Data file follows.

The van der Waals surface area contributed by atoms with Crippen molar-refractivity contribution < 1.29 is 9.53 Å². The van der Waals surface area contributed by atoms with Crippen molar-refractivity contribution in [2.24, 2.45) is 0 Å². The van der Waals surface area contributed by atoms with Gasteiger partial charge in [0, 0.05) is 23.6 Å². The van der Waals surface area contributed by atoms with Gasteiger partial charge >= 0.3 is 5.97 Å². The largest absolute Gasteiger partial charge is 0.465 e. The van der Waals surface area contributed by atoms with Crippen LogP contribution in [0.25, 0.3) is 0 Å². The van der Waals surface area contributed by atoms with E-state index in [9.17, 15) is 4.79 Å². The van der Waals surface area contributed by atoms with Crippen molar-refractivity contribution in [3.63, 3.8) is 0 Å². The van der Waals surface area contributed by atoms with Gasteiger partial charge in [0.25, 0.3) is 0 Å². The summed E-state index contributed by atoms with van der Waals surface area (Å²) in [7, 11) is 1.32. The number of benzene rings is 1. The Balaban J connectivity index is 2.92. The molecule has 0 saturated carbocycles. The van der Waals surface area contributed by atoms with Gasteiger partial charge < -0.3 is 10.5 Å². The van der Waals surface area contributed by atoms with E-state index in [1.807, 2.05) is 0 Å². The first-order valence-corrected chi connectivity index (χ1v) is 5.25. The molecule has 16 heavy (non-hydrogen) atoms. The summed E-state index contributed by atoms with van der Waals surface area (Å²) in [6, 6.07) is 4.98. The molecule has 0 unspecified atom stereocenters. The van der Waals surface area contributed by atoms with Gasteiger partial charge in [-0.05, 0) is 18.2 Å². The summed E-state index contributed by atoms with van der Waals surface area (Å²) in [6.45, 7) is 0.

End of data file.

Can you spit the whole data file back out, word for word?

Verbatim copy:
The van der Waals surface area contributed by atoms with Crippen molar-refractivity contribution < 1.29 is 9.53 Å². The van der Waals surface area contributed by atoms with Crippen molar-refractivity contribution in [2.24, 2.45) is 0 Å². The van der Waals surface area contributed by atoms with Gasteiger partial charge in [0, 0.05) is 23.6 Å². The van der Waals surface area contributed by atoms with Gasteiger partial charge >= 0.3 is 5.97 Å². The largest absolute Gasteiger partial charge is 0.465 e. The van der Waals surface area contributed by atoms with Crippen LogP contribution in [0.25, 0.3) is 0 Å². The van der Waals surface area contributed by atoms with E-state index in [9.17, 15) is 4.79 Å². The van der Waals surface area contributed by atoms with Crippen molar-refractivity contribution in [3.63, 3.8) is 0 Å². The van der Waals surface area contributed by atoms with Gasteiger partial charge in [0.25, 0.3) is 0 Å². The summed E-state index contributed by atoms with van der Waals surface area (Å²) in [7, 11) is 1.32. The number of benzene rings is 1. The Balaban J connectivity index is 2.92. The molecule has 0 saturated carbocycles. The van der Waals surface area contributed by atoms with Gasteiger partial charge < -0.3 is 10.5 Å². The van der Waals surface area contributed by atoms with E-state index in [1.807, 2.05) is 0 Å². The first-order valence-corrected chi connectivity index (χ1v) is 5.25. The molecule has 16 heavy (non-hydrogen) atoms. The summed E-state index contributed by atoms with van der Waals surface area (Å²) in [6, 6.07) is 4.98. The molecule has 0 unspecified atom stereocenters. The van der Waals surface area contributed by atoms with Gasteiger partial charge in [-0.05, 0) is 18.2 Å². The summed E-state index contributed by atoms with van der Waals surface area (Å²) in [6.45, 7) is 0.